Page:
Armenter Chatmon

Mississippi Sheiks

The Mississippi Sheiks were a popular and influential guitar and fiddle group of the 1930s. They were notable mostly for playing country blues but were adept at many styles of United States popular music of the time, and their records were bought by both black and white audiences. Country blues is often seen as being the domain of individual musicians, a stereotype propagated by the way such delta blues performers as Robert Johnson and Charley Patton have entered the popular consciousness. Of the smaller number of groups playing at the time, the Mississippi Sheiks are among the better known and most influential among their peers.

In 2004, they were inducted in the Mississippi Musicians Hall of Fame. Their 1930 blues single "Sitting on Top of the World" was inducted into the Grammy Hall of Fame in 2008.

Black Hen Music have announced that they will be releasing a tribute album to the Mississippi Sheiks in 2008. The tribute album's artists will include Ry Cooder, Bruce Cockburn, Bill Frisell, Kelly Joe Phelps and John Hammond.

Formation

The Mississippi Sheiks consisted mainly of the Chatmon family, who came from Bolton, Mississippi and were well known throughout the Mississippi Delta; the father of the family had been a "musicianer" during times of black slavery, and his children carried on the musical spirit. Their most famous (although by no means permanent) member was Armenter Chatmon - better known as Bo Carter - who managed a successful solo career as well as playing with the Sheiks, which may have contributed to their success. The band named themselves after Rudolph Valentino's film The Sheik (1921).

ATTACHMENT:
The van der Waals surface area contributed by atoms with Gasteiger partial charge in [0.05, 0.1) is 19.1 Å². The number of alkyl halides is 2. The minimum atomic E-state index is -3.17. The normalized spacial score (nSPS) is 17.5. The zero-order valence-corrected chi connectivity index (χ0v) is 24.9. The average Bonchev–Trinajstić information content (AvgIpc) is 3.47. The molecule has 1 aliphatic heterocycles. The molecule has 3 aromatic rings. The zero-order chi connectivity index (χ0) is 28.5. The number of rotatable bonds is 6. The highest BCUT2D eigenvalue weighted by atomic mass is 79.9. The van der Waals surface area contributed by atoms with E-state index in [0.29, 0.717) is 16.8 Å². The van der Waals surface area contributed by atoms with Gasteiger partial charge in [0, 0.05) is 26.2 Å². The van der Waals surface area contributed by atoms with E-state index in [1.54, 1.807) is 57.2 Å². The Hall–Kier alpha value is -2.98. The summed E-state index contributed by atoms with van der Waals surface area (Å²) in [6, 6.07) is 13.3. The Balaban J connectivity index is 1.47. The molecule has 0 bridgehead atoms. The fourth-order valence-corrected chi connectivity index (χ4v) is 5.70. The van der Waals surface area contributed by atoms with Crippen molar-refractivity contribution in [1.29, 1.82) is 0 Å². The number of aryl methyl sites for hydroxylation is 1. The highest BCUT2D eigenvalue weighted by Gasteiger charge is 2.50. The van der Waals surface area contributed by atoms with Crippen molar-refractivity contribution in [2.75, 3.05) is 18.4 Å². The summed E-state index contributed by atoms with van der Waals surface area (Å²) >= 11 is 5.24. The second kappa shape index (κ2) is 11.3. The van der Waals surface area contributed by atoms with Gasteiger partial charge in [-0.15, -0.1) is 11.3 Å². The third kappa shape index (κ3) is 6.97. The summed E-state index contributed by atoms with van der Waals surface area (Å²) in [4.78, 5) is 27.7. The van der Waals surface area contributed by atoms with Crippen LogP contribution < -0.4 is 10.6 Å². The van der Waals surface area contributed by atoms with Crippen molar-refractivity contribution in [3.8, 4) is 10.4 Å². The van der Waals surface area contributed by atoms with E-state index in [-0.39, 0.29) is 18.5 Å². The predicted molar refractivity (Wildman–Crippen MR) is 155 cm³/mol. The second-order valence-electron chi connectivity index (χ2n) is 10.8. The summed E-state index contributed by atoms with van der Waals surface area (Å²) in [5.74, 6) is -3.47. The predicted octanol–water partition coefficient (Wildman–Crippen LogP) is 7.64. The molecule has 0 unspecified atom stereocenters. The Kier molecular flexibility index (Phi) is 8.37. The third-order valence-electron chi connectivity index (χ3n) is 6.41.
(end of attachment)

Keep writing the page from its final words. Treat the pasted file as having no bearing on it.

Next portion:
When the band first recorded in 1930, the line-up consisted of Carter with Lonnie and Sam Chatmon, and Walter Vinson. Charlie McCoy (not to be confused with Charlie McCoy, a later American musician) played later, when Bo Carter and Sam Chatmon ceased playing full time. It was Lonnie Chatmon and Vinson who formed the real centre of the group.

Music

Bo Carter's solo work is notable for being sexually suggestive in songs such as "My Pencil Won't Write No More" and this is carried on to an extent with the group; however, like Carter himself the Mississippi Sheiks rarely used double entendres. They primarily earned their income like Robert Johnson and Skip James. They toured throughout the South of the U.S., but also reached as far north as Chicago and New York.

Their first and biggest success was "Sitting On Top Of The World" (1930), later to be recorded by Howlin' Wolf, Nat King Cole, Bill Monroe, Bob Wills (numerous times), Harry Belafonte, Frank Sinatra, Bob Dylan, the Grateful Dead and Jack White, and re-done by Robert Johnson, and called Come On in My Kitchen. The song was also the theme to the Film "A Face In the Crowd" (1957) produced by Elia Kazan and starring Andy Griffith. Throughout their five active years, the Mississippi Sheiks recorded over seventy songs for the Okeh, Paramount and Bluebird labels.

When the band dissolved in 1935 the Chatmon brothers gave up music and returned to being farmers, the most common occupation of black people in rural Mississippi.

The Sheiks and related groups under other names, such as Mississippi Mud Steppers and Blacksnakes, recorded about a hundred sides in the first half of the 1930s, among them original compositions (probably by Vinson) like "The World is Going Wrong" and "I've Got Blood in My Eyes For You" (1931) - both recorded by Bob Dylan - or the topical "Sales Tax" (1934).

Sam Chatmon made more recordings in the 1960s and Walter Vinson contributed three selections (using the Mississippi Sheiks band name) to Riverside's 1961 series, Chicago: The Living Legends. Bo Carter died in 1964, destitute.

In 1978 Rory Gallagher recorded a tribute song "The Mississippi Sheiks" for his Photo Finish album. In the song, Gallagher sings about having "seen" the Mississippi Sheiks as if he had been "travelling in a time machine" and invites a girl to join him to see them again.

Contemporary influence

To the contemporary audience of the 1930s, the Mississippi Sheiks were one of the most influential groups, and many 1930s blues musicians owed much to the group musically. The following artists were to some extent influenced by the Mississippi Sheiks:

References

  • Oliver, Paul. Blues Off The Record. Kent: The Baton Press 1984
  • Wyman, Bill with Richard Havers. ''Bill Wyman's Blues Odyssey'". London: Dorling Kindersley 2001. pp. 211-2 ISBN 0-7894-8046-8

External links

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